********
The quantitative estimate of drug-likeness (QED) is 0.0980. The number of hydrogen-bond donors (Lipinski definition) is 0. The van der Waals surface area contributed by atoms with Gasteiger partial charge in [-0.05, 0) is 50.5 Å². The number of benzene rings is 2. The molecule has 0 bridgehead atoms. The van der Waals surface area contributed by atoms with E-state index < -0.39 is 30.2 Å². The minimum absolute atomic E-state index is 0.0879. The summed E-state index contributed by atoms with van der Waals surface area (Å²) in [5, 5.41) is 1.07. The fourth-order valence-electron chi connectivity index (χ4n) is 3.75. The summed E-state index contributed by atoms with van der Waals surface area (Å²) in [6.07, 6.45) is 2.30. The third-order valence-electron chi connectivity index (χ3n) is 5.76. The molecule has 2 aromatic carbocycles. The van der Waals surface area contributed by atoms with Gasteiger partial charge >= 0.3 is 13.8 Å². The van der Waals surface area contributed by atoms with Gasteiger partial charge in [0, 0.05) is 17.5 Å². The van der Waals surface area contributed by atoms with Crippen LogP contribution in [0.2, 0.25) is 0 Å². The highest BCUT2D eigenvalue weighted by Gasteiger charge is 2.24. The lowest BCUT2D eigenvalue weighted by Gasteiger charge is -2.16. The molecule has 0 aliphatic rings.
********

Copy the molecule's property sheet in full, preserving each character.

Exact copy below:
The quantitative estimate of drug-likeness (QED) is 0.0980. The number of hydrogen-bond donors (Lipinski definition) is 0. The van der Waals surface area contributed by atoms with Gasteiger partial charge in [-0.05, 0) is 50.5 Å². The number of benzene rings is 2. The molecule has 0 bridgehead atoms. The van der Waals surface area contributed by atoms with E-state index < -0.39 is 30.2 Å². The minimum absolute atomic E-state index is 0.0879. The summed E-state index contributed by atoms with van der Waals surface area (Å²) in [5, 5.41) is 1.07. The fourth-order valence-electron chi connectivity index (χ4n) is 3.75. The summed E-state index contributed by atoms with van der Waals surface area (Å²) in [6.07, 6.45) is 2.30. The third-order valence-electron chi connectivity index (χ3n) is 5.76. The molecule has 2 aromatic carbocycles. The van der Waals surface area contributed by atoms with Gasteiger partial charge >= 0.3 is 13.8 Å². The van der Waals surface area contributed by atoms with Gasteiger partial charge in [0, 0.05) is 17.5 Å². The van der Waals surface area contributed by atoms with Crippen LogP contribution in [0.2, 0.25) is 0 Å². The highest BCUT2D eigenvalue weighted by Gasteiger charge is 2.24. The lowest BCUT2D eigenvalue weighted by Gasteiger charge is -2.16. The molecule has 0 aliphatic rings.